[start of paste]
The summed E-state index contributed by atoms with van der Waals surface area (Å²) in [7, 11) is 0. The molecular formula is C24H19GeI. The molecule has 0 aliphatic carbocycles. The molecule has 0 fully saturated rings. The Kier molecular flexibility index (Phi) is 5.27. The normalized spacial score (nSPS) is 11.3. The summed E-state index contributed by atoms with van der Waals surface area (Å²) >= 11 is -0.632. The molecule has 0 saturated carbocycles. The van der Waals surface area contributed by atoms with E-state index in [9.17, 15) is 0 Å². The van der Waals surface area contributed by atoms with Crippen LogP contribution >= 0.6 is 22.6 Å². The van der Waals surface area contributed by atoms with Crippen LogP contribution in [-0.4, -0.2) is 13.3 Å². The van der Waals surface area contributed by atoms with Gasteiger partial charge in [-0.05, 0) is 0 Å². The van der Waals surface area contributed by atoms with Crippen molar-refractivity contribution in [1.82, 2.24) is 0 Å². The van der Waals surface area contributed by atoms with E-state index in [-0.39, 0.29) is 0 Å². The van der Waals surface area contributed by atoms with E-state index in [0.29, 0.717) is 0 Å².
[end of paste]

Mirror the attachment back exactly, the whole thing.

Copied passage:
The summed E-state index contributed by atoms with van der Waals surface area (Å²) in [7, 11) is 0. The molecular formula is C24H19GeI. The molecule has 0 aliphatic carbocycles. The molecule has 0 fully saturated rings. The Kier molecular flexibility index (Phi) is 5.27. The normalized spacial score (nSPS) is 11.3. The summed E-state index contributed by atoms with van der Waals surface area (Å²) >= 11 is -0.632. The molecule has 0 saturated carbocycles. The van der Waals surface area contributed by atoms with E-state index in [9.17, 15) is 0 Å². The van der Waals surface area contributed by atoms with Crippen LogP contribution >= 0.6 is 22.6 Å². The van der Waals surface area contributed by atoms with Crippen LogP contribution in [-0.4, -0.2) is 13.3 Å². The van der Waals surface area contributed by atoms with Gasteiger partial charge in [-0.05, 0) is 0 Å². The van der Waals surface area contributed by atoms with Crippen molar-refractivity contribution in [1.82, 2.24) is 0 Å². The van der Waals surface area contributed by atoms with E-state index in [-0.39, 0.29) is 0 Å². The van der Waals surface area contributed by atoms with E-state index in [0.29, 0.717) is 0 Å².